Congress Should Look At Reducing Federal Workforce ‘Across the Board,’ Republican Says
(CNSNews.com) - Sen. Jim DeMint (R-S.C.) on Thursday declined to say whether salaries of federal employees should be cut, but he did say that Congress needs to look at “a reduction of federal employees across the board.”
For the year 2009, the Bureau of Economic Analysis reported that federal worker compensation including benefits averaged $123,049, which was more than double the private sector average (with benefits) of $61,051.
CNSNews.com cited these statistics in a question to Sen. DeMint and Rep. Mike Pence (R-Ind.) at a press conference on Capitol Hill, asking whether they support a cut to federal employees’ salaries.
“I am concerned that more and more government employees are getting increases as Americans are having to sacrifice,” said DeMint.
“The president has made a good move talking about a freeze, but I think we need to do a lot more than that, not just to cut salaries but to look at a reduction of federal employees across the board,” said DeMint. “It’s not fair to come in to someone that was hired at one rate and say we’re going to cut it for political reasons. But I do think we need to look at devolving things out of Washington, cutting federal employees, and that’s a bigger discussion than what we plan to take on today.”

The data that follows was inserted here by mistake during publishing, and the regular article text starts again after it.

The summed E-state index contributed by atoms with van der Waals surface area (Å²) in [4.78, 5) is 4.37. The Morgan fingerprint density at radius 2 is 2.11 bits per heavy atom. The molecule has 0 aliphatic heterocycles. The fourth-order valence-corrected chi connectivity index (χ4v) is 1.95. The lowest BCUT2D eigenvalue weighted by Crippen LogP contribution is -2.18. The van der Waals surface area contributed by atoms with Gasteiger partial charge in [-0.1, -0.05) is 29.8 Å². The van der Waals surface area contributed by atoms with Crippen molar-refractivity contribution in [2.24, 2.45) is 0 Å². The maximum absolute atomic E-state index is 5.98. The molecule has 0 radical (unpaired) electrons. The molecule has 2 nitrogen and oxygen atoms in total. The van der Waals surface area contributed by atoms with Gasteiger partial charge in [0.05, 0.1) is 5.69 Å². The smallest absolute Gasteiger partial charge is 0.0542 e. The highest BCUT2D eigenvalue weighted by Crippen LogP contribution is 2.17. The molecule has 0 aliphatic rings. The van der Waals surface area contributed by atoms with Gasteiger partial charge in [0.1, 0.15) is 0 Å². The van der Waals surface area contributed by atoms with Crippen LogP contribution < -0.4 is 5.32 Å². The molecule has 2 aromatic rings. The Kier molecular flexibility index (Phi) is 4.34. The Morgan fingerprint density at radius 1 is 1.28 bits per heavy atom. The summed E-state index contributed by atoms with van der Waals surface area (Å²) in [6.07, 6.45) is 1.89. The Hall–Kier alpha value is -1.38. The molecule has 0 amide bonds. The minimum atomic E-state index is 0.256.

Rep. Pence did not respond.
Data from the Bureau of Economic Analysis for 2009 also showed that the average salary for federal employees excluding benefits was $81,258 and $50,462 for workers in the private sector, excluding benefits.
President Barack Obama has proposed freezing federal workers’ pay for two years, which would reportedly save $2 billion in fiscal year 2011 and $28 billion over five years. During a press conference at the Capitol on Tuesday, CNSNews.com asked former Sen. Alan Simpson (R-Wy.) and former White House Chief of Staff Erskine Bowles, co-chairs of the White House deficit commission, whether they support cutting the salaries of federal employees.
“We definitely believe there at least ought to be a freeze,” said Bowles.
Sen. Simpson then added, “Including my pension and other government pensions, all of them.”